National Center for Youth Law


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Improving the Outcomes of Students in Foster Care – Georgetown University Law Center

On May 27, NCYL co-hosted and participated in a convening, “Improving the Outcomes of Students in Foster Care: Spreading Promising Policies and Practices,” at Georgetown University Law Center in Washington, D.C.  The event – co-hosted by the Legal Center for Foster Care & Education, Georgetown Law Center on Poverty and Inequality, and the Children’s Defense Fund – considered how federal policies can help spread promising practices that are being implemented at the state and local levels, and complemented work that NCYL has been involved in around reauthorization of the Elementary and Secondary Education Act (ESEA).

The convening included three panels.  The first, which featured FosterEd Director Jesse Hahnel as a speaker, focused on promising practices and continuing challenges in working at the state and local levels to improve the educational outcomes of students in foster care.  Hahnel and his co-panelists – who represented the Allegheny County Department of Human Services, the Texas Supreme Court Children’s Commission Education Committee, Los Angeles Unified School District, and the Legal Center for Foster Care and Education – emphasized the importance of interagency collaboration and strong leadership.  They outlined a number of promising practices being undertaken by states, counties, and school districts across the country, and agreed that more must be done to incentivize state and local agencies to prioritize this work.  These practices include, among other things: ensuring that foster youth are immediately enrolled in school; ensuring that their educational records are transferred between schools in a timely manner; ensuring that foster youth are able remain in their school of origin whenever in their best interest; providing access to transportation; hiring district-based education liaisons to support educational success; allocating resources to train teachers and school staff on trauma-informed practices; sharing data regarding foster youth amongst state and local child welfare and education agencies; and disaggregating educational outcomes, such as attendance, test scores, and GPA, based on foster youth status.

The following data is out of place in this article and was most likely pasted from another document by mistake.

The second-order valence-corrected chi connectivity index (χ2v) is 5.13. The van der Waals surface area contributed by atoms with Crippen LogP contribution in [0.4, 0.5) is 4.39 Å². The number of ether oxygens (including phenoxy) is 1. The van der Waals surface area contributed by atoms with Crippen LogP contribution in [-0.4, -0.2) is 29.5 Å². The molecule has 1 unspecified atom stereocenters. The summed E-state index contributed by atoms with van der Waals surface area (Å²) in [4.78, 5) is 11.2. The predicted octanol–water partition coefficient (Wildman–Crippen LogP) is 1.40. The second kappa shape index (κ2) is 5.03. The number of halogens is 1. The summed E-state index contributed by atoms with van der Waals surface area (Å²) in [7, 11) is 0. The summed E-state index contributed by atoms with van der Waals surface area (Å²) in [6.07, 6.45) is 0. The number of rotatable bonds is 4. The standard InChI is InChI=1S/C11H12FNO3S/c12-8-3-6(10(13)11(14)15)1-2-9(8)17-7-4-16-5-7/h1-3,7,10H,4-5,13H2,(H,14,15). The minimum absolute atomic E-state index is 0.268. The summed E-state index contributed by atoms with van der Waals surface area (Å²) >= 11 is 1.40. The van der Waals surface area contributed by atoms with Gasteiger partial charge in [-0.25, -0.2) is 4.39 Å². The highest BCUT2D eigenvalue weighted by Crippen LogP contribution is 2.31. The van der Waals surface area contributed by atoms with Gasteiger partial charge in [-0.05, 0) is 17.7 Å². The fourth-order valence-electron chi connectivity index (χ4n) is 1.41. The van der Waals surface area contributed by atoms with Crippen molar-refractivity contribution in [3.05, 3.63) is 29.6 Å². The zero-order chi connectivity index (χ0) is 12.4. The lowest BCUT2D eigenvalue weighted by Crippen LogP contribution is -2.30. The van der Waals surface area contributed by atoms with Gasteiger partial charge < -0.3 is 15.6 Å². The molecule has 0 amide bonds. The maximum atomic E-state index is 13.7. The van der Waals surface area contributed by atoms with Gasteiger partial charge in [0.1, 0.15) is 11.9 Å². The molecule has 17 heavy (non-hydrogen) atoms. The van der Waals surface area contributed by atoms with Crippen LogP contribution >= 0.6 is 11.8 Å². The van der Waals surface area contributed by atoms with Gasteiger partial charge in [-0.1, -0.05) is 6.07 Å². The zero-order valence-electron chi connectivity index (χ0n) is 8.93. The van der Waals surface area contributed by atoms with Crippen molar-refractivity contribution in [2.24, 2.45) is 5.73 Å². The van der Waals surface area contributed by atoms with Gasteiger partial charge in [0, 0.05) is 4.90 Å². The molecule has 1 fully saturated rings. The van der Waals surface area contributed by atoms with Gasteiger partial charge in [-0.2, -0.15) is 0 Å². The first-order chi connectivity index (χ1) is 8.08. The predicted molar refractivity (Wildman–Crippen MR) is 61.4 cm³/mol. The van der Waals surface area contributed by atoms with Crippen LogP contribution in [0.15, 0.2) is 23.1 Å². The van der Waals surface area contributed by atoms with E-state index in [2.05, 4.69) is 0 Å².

The second panel featured several federal officials and focused on policy levers that can be utilized to this end.  Speakers included representatives of the U.S. Senate Committee on Health, Education, Labor and Pensions, the US. Department of Health and Human Services Administration for Children and Families, the U.S. Senate Committee on Finance, the U.S. Department of Education Office of Career, Technical, and Adult Education, and the Children’s Defense Fund.  They acknowledged the important role that federal policy and federal officials can play in advancing this issue, and discussed several mechanisms for spreading best practices, including legislation, regulation, and discretionary grants.

The final panel explored the effects of trauma on the educational outcomes of girls in foster care.  It spotlighted the work of a psychotherapist and a youth development coach, both from UCAN Counseling and Youth Development Services.  They highlighted the unique challenges that girls in care face related to sexual and relationship abuse, pregnancy, and parenting, and emphasized the importance of trauma-informed school systems in serving these students.

Recommendations that emerged from the convening included the following: meaningfully include foster youthin the reauthorization of the ESEA; meaningfully include foster youth in the reauthorization of the Higher Education Act; use targeted discretionary federal grants to incentivize state and local agencies to collaborate to improve the educational outcomes of foster youth; convene partners from multiple states to share strategies and lessons learned; provide technical assistance to help states implement promising practices; and issue administrative guidance to clarify and reinforce the scope of collaboration and accountability among education and child welfare agencies.

A video of the convening is available at .